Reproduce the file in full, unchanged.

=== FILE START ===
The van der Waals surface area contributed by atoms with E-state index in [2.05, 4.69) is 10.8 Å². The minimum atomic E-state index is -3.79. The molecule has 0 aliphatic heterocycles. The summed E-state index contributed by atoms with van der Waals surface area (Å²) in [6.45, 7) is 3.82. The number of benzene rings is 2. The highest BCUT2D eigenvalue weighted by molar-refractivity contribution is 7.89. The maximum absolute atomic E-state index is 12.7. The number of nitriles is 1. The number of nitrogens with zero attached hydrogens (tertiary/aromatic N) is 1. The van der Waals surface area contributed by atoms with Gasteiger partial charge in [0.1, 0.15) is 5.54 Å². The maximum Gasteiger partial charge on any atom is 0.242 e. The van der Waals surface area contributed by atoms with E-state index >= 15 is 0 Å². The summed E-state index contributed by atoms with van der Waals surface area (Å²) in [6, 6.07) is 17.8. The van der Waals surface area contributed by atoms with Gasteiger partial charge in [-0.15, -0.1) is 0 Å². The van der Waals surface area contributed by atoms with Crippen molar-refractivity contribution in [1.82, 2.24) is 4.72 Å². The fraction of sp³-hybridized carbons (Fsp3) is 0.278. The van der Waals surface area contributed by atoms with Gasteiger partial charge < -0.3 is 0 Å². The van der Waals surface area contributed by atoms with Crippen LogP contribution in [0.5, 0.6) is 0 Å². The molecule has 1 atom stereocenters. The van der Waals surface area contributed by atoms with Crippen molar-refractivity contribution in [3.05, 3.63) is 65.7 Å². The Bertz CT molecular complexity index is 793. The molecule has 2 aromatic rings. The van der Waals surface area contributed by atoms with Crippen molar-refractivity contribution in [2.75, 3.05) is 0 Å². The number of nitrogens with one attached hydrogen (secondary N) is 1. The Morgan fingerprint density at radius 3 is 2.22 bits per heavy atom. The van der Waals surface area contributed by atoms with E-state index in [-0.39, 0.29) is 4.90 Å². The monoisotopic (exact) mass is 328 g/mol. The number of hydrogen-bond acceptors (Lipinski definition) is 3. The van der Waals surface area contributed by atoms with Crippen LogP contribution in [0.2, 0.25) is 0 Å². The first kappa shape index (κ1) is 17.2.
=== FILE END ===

The van der Waals surface area contributed by atoms with E-state index in [2.05, 4.69) is 10.8 Å². The minimum atomic E-state index is -3.79. The molecule has 0 aliphatic heterocycles. The summed E-state index contributed by atoms with van der Waals surface area (Å²) in [6.45, 7) is 3.82. The number of benzene rings is 2. The highest BCUT2D eigenvalue weighted by molar-refractivity contribution is 7.89. The maximum absolute atomic E-state index is 12.7. The number of nitriles is 1. The number of nitrogens with zero attached hydrogens (tertiary/aromatic N) is 1. The van der Waals surface area contributed by atoms with Gasteiger partial charge in [0.1, 0.15) is 5.54 Å². The maximum Gasteiger partial charge on any atom is 0.242 e. The van der Waals surface area contributed by atoms with E-state index >= 15 is 0 Å². The summed E-state index contributed by atoms with van der Waals surface area (Å²) in [6, 6.07) is 17.8. The van der Waals surface area contributed by atoms with Gasteiger partial charge in [-0.15, -0.1) is 0 Å². The van der Waals surface area contributed by atoms with Crippen molar-refractivity contribution in [1.82, 2.24) is 4.72 Å². The fraction of sp³-hybridized carbons (Fsp3) is 0.278. The van der Waals surface area contributed by atoms with Gasteiger partial charge < -0.3 is 0 Å². The van der Waals surface area contributed by atoms with Crippen LogP contribution in [0.5, 0.6) is 0 Å². The molecule has 1 atom stereocenters. The van der Waals surface area contributed by atoms with Crippen molar-refractivity contribution in [3.05, 3.63) is 65.7 Å². The Bertz CT molecular complexity index is 793. The molecule has 2 aromatic rings. The van der Waals surface area contributed by atoms with Crippen molar-refractivity contribution in [2.75, 3.05) is 0 Å². The number of nitrogens with one attached hydrogen (secondary N) is 1. The Morgan fingerprint density at radius 3 is 2.22 bits per heavy atom. The van der Waals surface area contributed by atoms with E-state index in [-0.39, 0.29) is 4.90 Å². The monoisotopic (exact) mass is 328 g/mol. The number of hydrogen-bond acceptors (Lipinski definition) is 3. The van der Waals surface area contributed by atoms with Crippen LogP contribution in [0.2, 0.25) is 0 Å². The first kappa shape index (κ1) is 17.2.